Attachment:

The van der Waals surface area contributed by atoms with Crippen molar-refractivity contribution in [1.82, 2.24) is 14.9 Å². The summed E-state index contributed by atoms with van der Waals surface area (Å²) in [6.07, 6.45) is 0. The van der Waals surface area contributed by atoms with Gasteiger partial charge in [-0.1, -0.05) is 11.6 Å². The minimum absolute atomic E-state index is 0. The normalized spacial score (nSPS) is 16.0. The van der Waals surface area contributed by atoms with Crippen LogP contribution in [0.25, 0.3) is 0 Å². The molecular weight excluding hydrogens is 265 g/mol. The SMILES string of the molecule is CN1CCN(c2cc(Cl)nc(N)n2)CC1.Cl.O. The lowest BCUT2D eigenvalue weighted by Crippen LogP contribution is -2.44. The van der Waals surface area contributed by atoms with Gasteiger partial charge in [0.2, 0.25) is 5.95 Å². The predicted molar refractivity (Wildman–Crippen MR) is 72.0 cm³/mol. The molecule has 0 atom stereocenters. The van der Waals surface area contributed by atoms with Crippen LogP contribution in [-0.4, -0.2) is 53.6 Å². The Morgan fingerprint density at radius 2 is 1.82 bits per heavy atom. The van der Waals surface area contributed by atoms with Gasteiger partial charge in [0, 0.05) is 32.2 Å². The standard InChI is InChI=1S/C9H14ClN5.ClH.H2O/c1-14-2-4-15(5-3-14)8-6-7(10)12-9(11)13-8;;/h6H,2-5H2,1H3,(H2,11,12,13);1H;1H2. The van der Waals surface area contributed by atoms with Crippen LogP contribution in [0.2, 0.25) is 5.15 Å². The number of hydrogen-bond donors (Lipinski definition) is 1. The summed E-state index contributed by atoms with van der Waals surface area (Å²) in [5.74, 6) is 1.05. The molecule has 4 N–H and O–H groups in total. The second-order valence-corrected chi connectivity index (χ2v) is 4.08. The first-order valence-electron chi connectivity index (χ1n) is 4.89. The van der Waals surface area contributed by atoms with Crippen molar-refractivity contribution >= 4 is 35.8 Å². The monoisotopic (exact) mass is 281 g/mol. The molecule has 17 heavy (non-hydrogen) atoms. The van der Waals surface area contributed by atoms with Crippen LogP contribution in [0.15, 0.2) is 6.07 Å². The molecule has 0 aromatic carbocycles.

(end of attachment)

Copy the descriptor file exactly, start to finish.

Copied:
The van der Waals surface area contributed by atoms with Crippen molar-refractivity contribution in [1.82, 2.24) is 14.9 Å². The summed E-state index contributed by atoms with van der Waals surface area (Å²) in [6.07, 6.45) is 0. The van der Waals surface area contributed by atoms with Gasteiger partial charge in [-0.1, -0.05) is 11.6 Å². The minimum absolute atomic E-state index is 0. The normalized spacial score (nSPS) is 16.0. The van der Waals surface area contributed by atoms with Crippen LogP contribution in [0.25, 0.3) is 0 Å². The molecular weight excluding hydrogens is 265 g/mol. The SMILES string of the molecule is CN1CCN(c2cc(Cl)nc(N)n2)CC1.Cl.O. The lowest BCUT2D eigenvalue weighted by Crippen LogP contribution is -2.44. The van der Waals surface area contributed by atoms with Gasteiger partial charge in [0.2, 0.25) is 5.95 Å². The predicted molar refractivity (Wildman–Crippen MR) is 72.0 cm³/mol. The molecule has 0 atom stereocenters. The van der Waals surface area contributed by atoms with Crippen LogP contribution in [-0.4, -0.2) is 53.6 Å². The Morgan fingerprint density at radius 2 is 1.82 bits per heavy atom. The van der Waals surface area contributed by atoms with Gasteiger partial charge in [0, 0.05) is 32.2 Å². The standard InChI is InChI=1S/C9H14ClN5.ClH.H2O/c1-14-2-4-15(5-3-14)8-6-7(10)12-9(11)13-8;;/h6H,2-5H2,1H3,(H2,11,12,13);1H;1H2. The van der Waals surface area contributed by atoms with Crippen LogP contribution in [0.2, 0.25) is 5.15 Å². The number of hydrogen-bond donors (Lipinski definition) is 1. The summed E-state index contributed by atoms with van der Waals surface area (Å²) in [5.74, 6) is 1.05. The molecule has 4 N–H and O–H groups in total. The second-order valence-corrected chi connectivity index (χ2v) is 4.08. The first-order valence-electron chi connectivity index (χ1n) is 4.89. The van der Waals surface area contributed by atoms with Crippen molar-refractivity contribution >= 4 is 35.8 Å². The monoisotopic (exact) mass is 281 g/mol. The molecule has 17 heavy (non-hydrogen) atoms. The van der Waals surface area contributed by atoms with Crippen LogP contribution in [0.15, 0.2) is 6.07 Å². The molecule has 0 aromatic carbocycles.